BlackBerry said it had signed a “letter of intent” for a $4.7 billion sale to a group led by Fairfax Financial, although it has the option to shop around for better deals in the meantime.
The parties intend to “negotiate and execute a definitive transaction agreement” by 4 November 2013. However, in the meantime BlackBerry is “permitted to actively solicit, receive, evaluate and potentially enter into negotiations with parties that offer alternative proposals”.
In a statement, Barbara Stymiest, chair of the BlackBerry board, said: “The Special Committee is seeking the best available outcome for the Company’s constituents, including for shareholders. Importantly, the go-shop process provides an opportunity to determine if there are alternatives superior to the present proposal from the Fairfax consortium.”
The Fairfax deal would see BlackBerry taken private, which will enable it to continue without being under the constant scrutiny of investors and financial analysts.
But it will not mean the end of the company’s woes: Fairfax and its partners will be looking at how to make a profit from the investment, and the fact that BlackBerry is struggling to re-assert its relevance in the current mobile environment will not change because of its new parent.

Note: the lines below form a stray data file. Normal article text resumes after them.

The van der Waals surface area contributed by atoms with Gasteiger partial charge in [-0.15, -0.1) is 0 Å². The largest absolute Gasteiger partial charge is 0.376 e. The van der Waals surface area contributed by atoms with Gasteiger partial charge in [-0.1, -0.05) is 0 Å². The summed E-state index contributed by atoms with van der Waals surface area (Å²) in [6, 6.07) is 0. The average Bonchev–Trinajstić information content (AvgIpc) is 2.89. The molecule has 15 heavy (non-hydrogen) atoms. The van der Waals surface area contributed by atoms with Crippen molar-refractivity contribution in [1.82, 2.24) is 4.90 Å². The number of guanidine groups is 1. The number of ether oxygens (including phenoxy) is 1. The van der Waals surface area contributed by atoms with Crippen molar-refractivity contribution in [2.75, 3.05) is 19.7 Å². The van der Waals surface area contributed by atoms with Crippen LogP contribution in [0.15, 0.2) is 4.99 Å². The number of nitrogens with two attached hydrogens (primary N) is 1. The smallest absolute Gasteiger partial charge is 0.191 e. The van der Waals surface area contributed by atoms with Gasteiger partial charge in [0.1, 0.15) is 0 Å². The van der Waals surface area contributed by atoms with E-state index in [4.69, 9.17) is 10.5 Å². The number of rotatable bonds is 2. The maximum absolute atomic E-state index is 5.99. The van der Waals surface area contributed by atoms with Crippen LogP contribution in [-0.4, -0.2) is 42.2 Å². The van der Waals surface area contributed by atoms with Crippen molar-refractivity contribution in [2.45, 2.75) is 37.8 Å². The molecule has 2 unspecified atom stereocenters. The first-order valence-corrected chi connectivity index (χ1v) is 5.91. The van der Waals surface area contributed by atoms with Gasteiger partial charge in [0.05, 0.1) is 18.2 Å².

Late last week, the company announced it is facing a $1 billion loss for the quarter to the end of August 2013, as it has struggled to attract buyers for devices powered by its new BlackBerry 10 platform, specifically the BlackBerry Z10.
With sales having tanked, it has announced plans to cut 40 per cent of its staff and focus on serving enterprise and prosumer customers.
Earlier this year, BlackBerry formed a special committee to review its strategic options, the second time it did so in 18 months.
With the company having been open to talks for some time, it is not immediately clear why it will be able to find an alternative offer in the next six weeks which has not been available before.
The Fairfax consortium deal has, however, provided an acceptable ballpark valuation for BlackBerry as a whole, although it seems more likely that other buyers will be interested in parts of the business rather than the whole.
Previous reports have suggested that buyers see value in some activities, such as BlackBerry’s patent portfolio, enterprise mobility management products, and BBM social messaging service, but with its handset business providing a drag.
Fairfax currently holds 10 per cent of BlackBerry, which it will contribute into the transaction. The consortium is seeking financing from BofA Merrill Lynch and BMO Capital Markets.